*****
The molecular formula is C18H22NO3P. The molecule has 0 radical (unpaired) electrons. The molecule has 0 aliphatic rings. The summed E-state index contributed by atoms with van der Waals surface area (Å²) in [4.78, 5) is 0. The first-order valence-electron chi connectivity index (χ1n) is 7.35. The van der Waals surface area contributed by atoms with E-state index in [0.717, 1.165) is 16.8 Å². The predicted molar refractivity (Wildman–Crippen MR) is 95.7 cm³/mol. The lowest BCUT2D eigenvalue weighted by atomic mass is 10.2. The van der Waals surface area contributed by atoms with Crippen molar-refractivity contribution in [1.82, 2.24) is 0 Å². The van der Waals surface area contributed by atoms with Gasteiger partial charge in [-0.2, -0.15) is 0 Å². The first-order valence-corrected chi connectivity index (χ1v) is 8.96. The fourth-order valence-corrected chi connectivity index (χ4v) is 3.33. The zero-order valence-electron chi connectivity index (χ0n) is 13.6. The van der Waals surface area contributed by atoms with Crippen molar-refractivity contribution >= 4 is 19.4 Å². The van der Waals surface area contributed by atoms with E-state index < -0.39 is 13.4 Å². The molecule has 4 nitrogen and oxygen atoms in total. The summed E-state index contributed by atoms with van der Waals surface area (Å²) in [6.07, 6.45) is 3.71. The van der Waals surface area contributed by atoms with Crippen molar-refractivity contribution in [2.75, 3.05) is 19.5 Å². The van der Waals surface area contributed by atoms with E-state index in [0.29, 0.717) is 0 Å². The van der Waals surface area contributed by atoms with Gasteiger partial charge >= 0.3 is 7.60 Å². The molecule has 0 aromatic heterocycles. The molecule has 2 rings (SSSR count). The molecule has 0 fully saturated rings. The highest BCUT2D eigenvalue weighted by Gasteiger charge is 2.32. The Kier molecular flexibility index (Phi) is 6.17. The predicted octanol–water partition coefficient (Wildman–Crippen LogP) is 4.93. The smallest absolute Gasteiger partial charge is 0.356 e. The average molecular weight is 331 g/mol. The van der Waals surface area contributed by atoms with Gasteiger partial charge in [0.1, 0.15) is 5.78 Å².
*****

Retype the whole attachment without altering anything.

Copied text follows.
The molecular formula is C18H22NO3P. The molecule has 0 radical (unpaired) electrons. The molecule has 0 aliphatic rings. The summed E-state index contributed by atoms with van der Waals surface area (Å²) in [4.78, 5) is 0. The first-order valence-electron chi connectivity index (χ1n) is 7.35. The van der Waals surface area contributed by atoms with E-state index in [0.717, 1.165) is 16.8 Å². The predicted molar refractivity (Wildman–Crippen MR) is 95.7 cm³/mol. The lowest BCUT2D eigenvalue weighted by atomic mass is 10.2. The van der Waals surface area contributed by atoms with Crippen molar-refractivity contribution in [1.82, 2.24) is 0 Å². The van der Waals surface area contributed by atoms with Gasteiger partial charge in [-0.2, -0.15) is 0 Å². The first-order valence-corrected chi connectivity index (χ1v) is 8.96. The fourth-order valence-corrected chi connectivity index (χ4v) is 3.33. The zero-order valence-electron chi connectivity index (χ0n) is 13.6. The van der Waals surface area contributed by atoms with Crippen molar-refractivity contribution >= 4 is 19.4 Å². The van der Waals surface area contributed by atoms with E-state index < -0.39 is 13.4 Å². The molecule has 4 nitrogen and oxygen atoms in total. The summed E-state index contributed by atoms with van der Waals surface area (Å²) in [6.07, 6.45) is 3.71. The van der Waals surface area contributed by atoms with Crippen molar-refractivity contribution in [2.75, 3.05) is 19.5 Å². The van der Waals surface area contributed by atoms with E-state index in [0.29, 0.717) is 0 Å². The van der Waals surface area contributed by atoms with Gasteiger partial charge >= 0.3 is 7.60 Å². The molecule has 0 aromatic heterocycles. The molecule has 2 rings (SSSR count). The molecule has 0 fully saturated rings. The highest BCUT2D eigenvalue weighted by Gasteiger charge is 2.32. The Kier molecular flexibility index (Phi) is 6.17. The predicted octanol–water partition coefficient (Wildman–Crippen LogP) is 4.93. The smallest absolute Gasteiger partial charge is 0.356 e. The average molecular weight is 331 g/mol. The van der Waals surface area contributed by atoms with Gasteiger partial charge in [0.1, 0.15) is 5.78 Å².